A BlueTooth dongle is part of the KIT and after you have installed it, you will have 2 additional COM ports.

 

For autonomous operation you need the ISP programmer. An STK500 compatible programmer is included. Do notice that once you use the ISP programmer, the original firmware will be erased. That is not a real problem since can program the original firmware back in the controller when you need to.

 

Chapter 4 describes the controller board in detail and the installation of the USB drivers.

Chapter 5, 6 and 7 describe installation of the various software one could use.

Chapter 8 has various bascom-avr sample programs.

The first running light demo van be used to test the hardware. It is nice and simple.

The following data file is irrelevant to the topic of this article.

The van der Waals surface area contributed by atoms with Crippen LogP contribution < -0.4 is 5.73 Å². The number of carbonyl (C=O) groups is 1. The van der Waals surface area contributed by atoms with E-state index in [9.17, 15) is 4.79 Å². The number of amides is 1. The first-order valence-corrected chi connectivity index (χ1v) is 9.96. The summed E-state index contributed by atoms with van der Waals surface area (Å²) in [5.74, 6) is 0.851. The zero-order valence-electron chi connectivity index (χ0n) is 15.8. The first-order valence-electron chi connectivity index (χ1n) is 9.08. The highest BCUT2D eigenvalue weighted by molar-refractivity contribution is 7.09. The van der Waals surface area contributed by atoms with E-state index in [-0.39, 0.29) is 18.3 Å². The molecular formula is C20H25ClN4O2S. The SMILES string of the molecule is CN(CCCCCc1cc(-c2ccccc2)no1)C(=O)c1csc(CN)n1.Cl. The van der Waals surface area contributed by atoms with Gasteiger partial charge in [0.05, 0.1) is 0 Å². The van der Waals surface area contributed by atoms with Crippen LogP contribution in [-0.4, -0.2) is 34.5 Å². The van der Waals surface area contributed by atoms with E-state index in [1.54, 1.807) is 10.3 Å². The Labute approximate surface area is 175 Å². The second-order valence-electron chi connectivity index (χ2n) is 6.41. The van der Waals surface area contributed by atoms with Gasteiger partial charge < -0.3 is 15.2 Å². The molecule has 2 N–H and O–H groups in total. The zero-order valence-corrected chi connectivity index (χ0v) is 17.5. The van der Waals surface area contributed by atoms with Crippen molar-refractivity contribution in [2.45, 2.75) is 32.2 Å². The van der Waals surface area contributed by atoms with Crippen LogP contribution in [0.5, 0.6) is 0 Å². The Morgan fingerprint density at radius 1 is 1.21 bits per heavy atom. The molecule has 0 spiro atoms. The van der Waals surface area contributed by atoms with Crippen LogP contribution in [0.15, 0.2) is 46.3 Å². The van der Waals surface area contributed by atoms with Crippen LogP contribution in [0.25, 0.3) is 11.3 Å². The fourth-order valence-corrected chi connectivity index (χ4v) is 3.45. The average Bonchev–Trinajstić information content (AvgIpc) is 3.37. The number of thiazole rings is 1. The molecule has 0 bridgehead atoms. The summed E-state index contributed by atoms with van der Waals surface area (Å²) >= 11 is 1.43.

Example 2 steps up with an conditional input. Here you learn how to act on conditions.

Not all examples will work since some are intended for different hardware.

For example the IR sensor demo will not work since Alka Knight does not use IR sensors.

 

Example 4 uses the drive servos.  Here you learn how to drive forward and backward.

 

The appendix teaches basic electronics. How to use the relays normal open and normal closed contacts, to switch a light on/off.

The working of RC motor servo’s is explained as well. You also learn how to align the servo position.

You will also find schematics for all available boards and add-on boards.

 

On the CD you will find the sample code for the various boards.

You would need to load the samples from the “EMoRo USB” folder since these sample use the AT90USB162 processor used on the board.

 

The line follower program requires that you draw a black line on a white background. Any good contrast will work as well.  The simplest method to get a good black line is to use black isolation tape. The robot will follow the black tape.